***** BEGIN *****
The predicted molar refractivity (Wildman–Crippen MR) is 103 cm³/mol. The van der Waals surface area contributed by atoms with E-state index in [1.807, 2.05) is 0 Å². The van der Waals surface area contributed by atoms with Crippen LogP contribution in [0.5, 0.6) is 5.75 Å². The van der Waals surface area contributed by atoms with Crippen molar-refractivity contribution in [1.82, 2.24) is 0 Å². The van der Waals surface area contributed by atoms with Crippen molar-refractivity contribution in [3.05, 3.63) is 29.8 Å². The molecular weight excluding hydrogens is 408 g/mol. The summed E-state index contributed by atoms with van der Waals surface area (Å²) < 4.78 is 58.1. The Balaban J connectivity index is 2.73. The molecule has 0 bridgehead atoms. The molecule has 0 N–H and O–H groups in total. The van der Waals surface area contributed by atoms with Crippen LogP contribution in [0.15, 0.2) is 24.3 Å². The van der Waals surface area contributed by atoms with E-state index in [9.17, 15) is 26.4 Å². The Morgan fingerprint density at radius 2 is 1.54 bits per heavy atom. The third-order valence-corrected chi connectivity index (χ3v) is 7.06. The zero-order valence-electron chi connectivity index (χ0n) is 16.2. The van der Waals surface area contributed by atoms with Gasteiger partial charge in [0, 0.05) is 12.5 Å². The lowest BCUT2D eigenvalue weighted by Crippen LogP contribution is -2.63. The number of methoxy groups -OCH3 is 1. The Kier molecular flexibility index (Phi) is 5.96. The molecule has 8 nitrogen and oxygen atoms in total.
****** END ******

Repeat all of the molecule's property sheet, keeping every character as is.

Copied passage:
The predicted molar refractivity (Wildman–Crippen MR) is 103 cm³/mol. The van der Waals surface area contributed by atoms with E-state index in [1.807, 2.05) is 0 Å². The van der Waals surface area contributed by atoms with Crippen LogP contribution in [0.5, 0.6) is 5.75 Å². The van der Waals surface area contributed by atoms with Crippen molar-refractivity contribution in [1.82, 2.24) is 0 Å². The van der Waals surface area contributed by atoms with Crippen molar-refractivity contribution in [3.05, 3.63) is 29.8 Å². The molecular weight excluding hydrogens is 408 g/mol. The summed E-state index contributed by atoms with van der Waals surface area (Å²) < 4.78 is 58.1. The Balaban J connectivity index is 2.73. The molecule has 0 bridgehead atoms. The molecule has 0 N–H and O–H groups in total. The van der Waals surface area contributed by atoms with Crippen LogP contribution in [0.15, 0.2) is 24.3 Å². The van der Waals surface area contributed by atoms with E-state index in [9.17, 15) is 26.4 Å². The Morgan fingerprint density at radius 2 is 1.54 bits per heavy atom. The third-order valence-corrected chi connectivity index (χ3v) is 7.06. The zero-order valence-electron chi connectivity index (χ0n) is 16.2. The van der Waals surface area contributed by atoms with Gasteiger partial charge in [0, 0.05) is 12.5 Å². The lowest BCUT2D eigenvalue weighted by Crippen LogP contribution is -2.63. The number of methoxy groups -OCH3 is 1. The Kier molecular flexibility index (Phi) is 5.96. The molecule has 8 nitrogen and oxygen atoms in total.